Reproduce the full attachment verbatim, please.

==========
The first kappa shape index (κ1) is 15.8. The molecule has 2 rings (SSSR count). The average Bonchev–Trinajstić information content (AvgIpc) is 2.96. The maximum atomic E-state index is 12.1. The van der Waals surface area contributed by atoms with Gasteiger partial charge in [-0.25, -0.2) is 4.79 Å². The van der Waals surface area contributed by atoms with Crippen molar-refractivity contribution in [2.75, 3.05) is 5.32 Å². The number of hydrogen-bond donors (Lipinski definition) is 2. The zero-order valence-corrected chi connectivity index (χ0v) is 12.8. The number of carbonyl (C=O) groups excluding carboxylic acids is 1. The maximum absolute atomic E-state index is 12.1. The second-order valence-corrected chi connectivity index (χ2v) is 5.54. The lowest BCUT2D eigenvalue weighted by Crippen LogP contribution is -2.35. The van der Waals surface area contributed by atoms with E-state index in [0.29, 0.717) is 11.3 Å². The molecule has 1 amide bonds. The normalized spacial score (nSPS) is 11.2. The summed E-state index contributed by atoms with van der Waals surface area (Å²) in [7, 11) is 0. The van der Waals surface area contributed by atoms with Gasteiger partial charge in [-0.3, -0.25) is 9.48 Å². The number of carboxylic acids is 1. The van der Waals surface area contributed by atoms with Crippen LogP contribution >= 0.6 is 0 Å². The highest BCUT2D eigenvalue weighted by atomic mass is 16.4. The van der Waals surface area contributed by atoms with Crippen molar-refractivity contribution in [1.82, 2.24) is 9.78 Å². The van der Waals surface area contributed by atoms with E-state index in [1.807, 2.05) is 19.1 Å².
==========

The first kappa shape index (κ1) is 15.8. The molecule has 2 rings (SSSR count). The average Bonchev–Trinajstić information content (AvgIpc) is 2.96. The maximum atomic E-state index is 12.1. The van der Waals surface area contributed by atoms with Gasteiger partial charge in [-0.25, -0.2) is 4.79 Å². The van der Waals surface area contributed by atoms with Crippen molar-refractivity contribution in [2.75, 3.05) is 5.32 Å². The number of hydrogen-bond donors (Lipinski definition) is 2. The zero-order valence-corrected chi connectivity index (χ0v) is 12.8. The number of carbonyl (C=O) groups excluding carboxylic acids is 1. The maximum absolute atomic E-state index is 12.1. The second-order valence-corrected chi connectivity index (χ2v) is 5.54. The lowest BCUT2D eigenvalue weighted by Crippen LogP contribution is -2.35. The van der Waals surface area contributed by atoms with E-state index in [0.29, 0.717) is 11.3 Å². The molecule has 1 amide bonds. The normalized spacial score (nSPS) is 11.2. The summed E-state index contributed by atoms with van der Waals surface area (Å²) in [7, 11) is 0. The van der Waals surface area contributed by atoms with Gasteiger partial charge in [-0.3, -0.25) is 9.48 Å². The number of carboxylic acids is 1. The van der Waals surface area contributed by atoms with Crippen LogP contribution >= 0.6 is 0 Å². The highest BCUT2D eigenvalue weighted by atomic mass is 16.4. The van der Waals surface area contributed by atoms with Crippen molar-refractivity contribution in [1.82, 2.24) is 9.78 Å². The van der Waals surface area contributed by atoms with E-state index in [1.807, 2.05) is 19.1 Å².